The son of a man killed in one of Trump's 'under-reported' terror attacks says he got condolence messages from all over the world

Alpha Cheng lays a flower on the casket during the funeral for Curtis Cheng at St Mary’s Cathedral October 17, 2015. Photo: Sam Ruttyn-Pool/Getty Images

Alpha Cheng, the son of accountant Curtis Cheng, who was murdered outside a Sydney police HQ in 2015, has described Donald’s Trump’s claim that the crime was “under-reported” as “so ridiculous” it’s “befuddling”.

Writing for Fairfax Media, Cheng said the killing of his father was so widely reported that he got messages of condolences from around the world including the UK, Hong Kong, Israel, France, Russia and US.

A 15-year-old teenager shot and killed the NSW police financial officer as he left work in Parramatta in October 2015. The teenager was then shot dead by police and several other people have been arrested and charged by a joint counter-terrorism task force in relation to Cheng’s murder.

Earlier this week, the US president told senior military officials that the “very, very dishonest” media had not reported terrorism attacks around the world. When asked to back up the claim, White House press secretary Sean Spicer subsequently produced a list of 78 “unreported” attacks between September 2014 to December 2016.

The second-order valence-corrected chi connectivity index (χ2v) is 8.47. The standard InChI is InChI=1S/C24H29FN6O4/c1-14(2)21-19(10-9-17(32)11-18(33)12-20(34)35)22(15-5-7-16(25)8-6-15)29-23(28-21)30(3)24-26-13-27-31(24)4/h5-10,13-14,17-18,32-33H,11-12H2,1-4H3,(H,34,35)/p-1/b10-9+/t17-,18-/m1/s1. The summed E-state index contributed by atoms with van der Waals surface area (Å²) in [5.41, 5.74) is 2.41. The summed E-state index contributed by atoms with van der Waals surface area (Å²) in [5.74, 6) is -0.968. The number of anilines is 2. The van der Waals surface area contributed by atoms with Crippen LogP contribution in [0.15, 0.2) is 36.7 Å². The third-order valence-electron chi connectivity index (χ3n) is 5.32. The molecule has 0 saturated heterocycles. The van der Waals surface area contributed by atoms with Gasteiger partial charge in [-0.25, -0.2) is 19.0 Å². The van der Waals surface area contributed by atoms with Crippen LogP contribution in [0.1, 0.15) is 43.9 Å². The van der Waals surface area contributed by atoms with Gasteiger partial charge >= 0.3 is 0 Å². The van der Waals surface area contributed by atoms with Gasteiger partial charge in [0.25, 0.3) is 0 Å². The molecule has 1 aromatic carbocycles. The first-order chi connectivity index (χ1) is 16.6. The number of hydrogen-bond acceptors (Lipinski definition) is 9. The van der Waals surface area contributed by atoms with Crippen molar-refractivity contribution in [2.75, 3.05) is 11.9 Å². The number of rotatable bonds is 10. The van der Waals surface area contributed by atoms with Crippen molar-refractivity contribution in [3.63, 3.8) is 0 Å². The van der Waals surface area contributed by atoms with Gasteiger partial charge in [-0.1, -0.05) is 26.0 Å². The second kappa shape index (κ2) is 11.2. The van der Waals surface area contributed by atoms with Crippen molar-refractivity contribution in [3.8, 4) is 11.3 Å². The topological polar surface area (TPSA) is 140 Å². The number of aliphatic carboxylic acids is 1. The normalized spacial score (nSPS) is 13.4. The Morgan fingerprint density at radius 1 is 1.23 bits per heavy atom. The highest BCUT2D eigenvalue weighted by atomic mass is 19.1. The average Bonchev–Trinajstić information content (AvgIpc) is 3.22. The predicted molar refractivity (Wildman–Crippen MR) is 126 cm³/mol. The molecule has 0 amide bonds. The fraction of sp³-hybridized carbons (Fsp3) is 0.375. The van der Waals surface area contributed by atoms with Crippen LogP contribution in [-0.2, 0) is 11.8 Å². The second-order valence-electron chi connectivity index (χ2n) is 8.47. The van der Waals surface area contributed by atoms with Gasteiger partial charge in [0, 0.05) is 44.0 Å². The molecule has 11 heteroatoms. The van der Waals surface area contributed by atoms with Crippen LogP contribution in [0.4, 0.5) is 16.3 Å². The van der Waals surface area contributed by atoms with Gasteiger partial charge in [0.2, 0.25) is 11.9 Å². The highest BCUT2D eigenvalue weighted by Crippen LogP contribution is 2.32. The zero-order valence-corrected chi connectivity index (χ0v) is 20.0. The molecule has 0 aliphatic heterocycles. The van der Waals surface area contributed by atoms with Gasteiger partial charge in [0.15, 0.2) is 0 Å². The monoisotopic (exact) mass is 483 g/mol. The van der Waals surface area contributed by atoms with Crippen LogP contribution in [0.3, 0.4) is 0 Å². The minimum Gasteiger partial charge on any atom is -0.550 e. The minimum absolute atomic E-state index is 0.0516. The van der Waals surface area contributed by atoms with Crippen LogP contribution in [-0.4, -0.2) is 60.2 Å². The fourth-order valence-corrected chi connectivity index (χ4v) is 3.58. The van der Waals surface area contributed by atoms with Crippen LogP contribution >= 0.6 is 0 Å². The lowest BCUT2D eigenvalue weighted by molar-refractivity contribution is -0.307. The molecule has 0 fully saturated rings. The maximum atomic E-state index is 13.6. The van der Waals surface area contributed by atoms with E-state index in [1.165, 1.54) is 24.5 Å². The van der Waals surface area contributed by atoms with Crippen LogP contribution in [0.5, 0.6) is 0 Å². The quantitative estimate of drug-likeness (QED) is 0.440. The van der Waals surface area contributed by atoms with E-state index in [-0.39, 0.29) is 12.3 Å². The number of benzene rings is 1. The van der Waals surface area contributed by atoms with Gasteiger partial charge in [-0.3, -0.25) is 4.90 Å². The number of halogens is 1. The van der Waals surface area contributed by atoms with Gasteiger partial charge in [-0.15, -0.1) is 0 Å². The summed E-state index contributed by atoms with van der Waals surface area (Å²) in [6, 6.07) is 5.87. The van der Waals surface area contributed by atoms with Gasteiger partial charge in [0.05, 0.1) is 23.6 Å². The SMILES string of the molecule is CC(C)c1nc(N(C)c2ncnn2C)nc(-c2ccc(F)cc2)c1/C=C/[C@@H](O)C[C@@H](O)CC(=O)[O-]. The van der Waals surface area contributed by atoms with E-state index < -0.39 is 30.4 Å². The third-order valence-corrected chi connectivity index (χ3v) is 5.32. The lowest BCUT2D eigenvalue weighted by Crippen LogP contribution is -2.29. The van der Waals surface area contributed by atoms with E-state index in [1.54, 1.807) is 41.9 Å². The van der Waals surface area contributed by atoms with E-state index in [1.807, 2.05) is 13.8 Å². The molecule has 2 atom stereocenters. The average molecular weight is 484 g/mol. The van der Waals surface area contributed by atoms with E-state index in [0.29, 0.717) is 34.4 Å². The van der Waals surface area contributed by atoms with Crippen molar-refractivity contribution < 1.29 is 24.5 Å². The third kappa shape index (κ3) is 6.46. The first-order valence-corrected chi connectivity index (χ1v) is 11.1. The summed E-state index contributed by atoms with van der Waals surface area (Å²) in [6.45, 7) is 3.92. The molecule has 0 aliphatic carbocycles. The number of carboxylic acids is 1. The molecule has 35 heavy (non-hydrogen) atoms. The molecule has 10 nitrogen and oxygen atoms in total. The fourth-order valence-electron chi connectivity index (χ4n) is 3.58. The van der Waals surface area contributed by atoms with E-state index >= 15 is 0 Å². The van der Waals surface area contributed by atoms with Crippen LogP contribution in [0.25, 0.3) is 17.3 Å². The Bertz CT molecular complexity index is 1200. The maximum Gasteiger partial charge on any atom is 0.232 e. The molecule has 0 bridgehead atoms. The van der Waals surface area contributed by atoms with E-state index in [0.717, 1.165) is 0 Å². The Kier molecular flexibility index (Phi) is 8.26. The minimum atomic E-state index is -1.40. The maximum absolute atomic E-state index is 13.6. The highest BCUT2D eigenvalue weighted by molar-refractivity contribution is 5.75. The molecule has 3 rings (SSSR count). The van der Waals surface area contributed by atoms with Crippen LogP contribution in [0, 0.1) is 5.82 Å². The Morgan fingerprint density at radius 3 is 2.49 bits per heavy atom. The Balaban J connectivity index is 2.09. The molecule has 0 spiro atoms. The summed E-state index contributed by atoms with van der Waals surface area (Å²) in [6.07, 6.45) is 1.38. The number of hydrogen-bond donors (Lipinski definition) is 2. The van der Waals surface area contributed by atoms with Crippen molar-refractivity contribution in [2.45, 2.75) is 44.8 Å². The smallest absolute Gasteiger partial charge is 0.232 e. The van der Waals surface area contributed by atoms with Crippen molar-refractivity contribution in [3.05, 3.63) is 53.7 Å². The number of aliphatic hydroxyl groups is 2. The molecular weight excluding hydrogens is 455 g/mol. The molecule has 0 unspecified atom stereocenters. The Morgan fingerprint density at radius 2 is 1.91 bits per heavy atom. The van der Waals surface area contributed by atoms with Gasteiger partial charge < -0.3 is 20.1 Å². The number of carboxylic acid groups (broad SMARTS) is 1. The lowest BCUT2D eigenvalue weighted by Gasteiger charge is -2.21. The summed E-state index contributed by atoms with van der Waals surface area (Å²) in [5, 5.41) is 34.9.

The list featured five incidents in Australia, including the Lindt Cafe siege and Cheng’s shooting, and one that wasn’t terrorism related at all.

Police said that incident, in which two British backpackers died following a stabbing, was not a terrorism-related incident. Spicer’s claim led victim Mia Ayliffe-Chung’s British mother, Rosie, to post an open letter to Trump on Facebook, saying suggestions Islamic fundamentalism was involved was a “myth”.

“This vilification of whole nation states and their people based on religion is a terrifying reminder of the horror that can ensue when we allow ourselves to be led by ignorant people into darkness and hatred,” Ayliffe wrote.

Cheng wrote: “It is clear that the US President gives limited regard to the victims and survivors of these incidents. It is clear that he will use any loose facts and stories to justify an anti-immigration, anti-Muslim and anti-humanity agenda.”

Cheng argues the problem is that attacks on non-Western regions are under-represented in Western media.

“I remember where I was when I first read about the Lindt Cafe siege. It was international news. But, to my surprise, I learnt much later that on the same day 132 school children were massacred at a school in Peshawar, Pakistan,” he wrote.

“What I know to be under-reporting is when significant tragedies outside of the West do not receive the same outrage, concern and coverage.”

You can read Cheng’s thoughts here.

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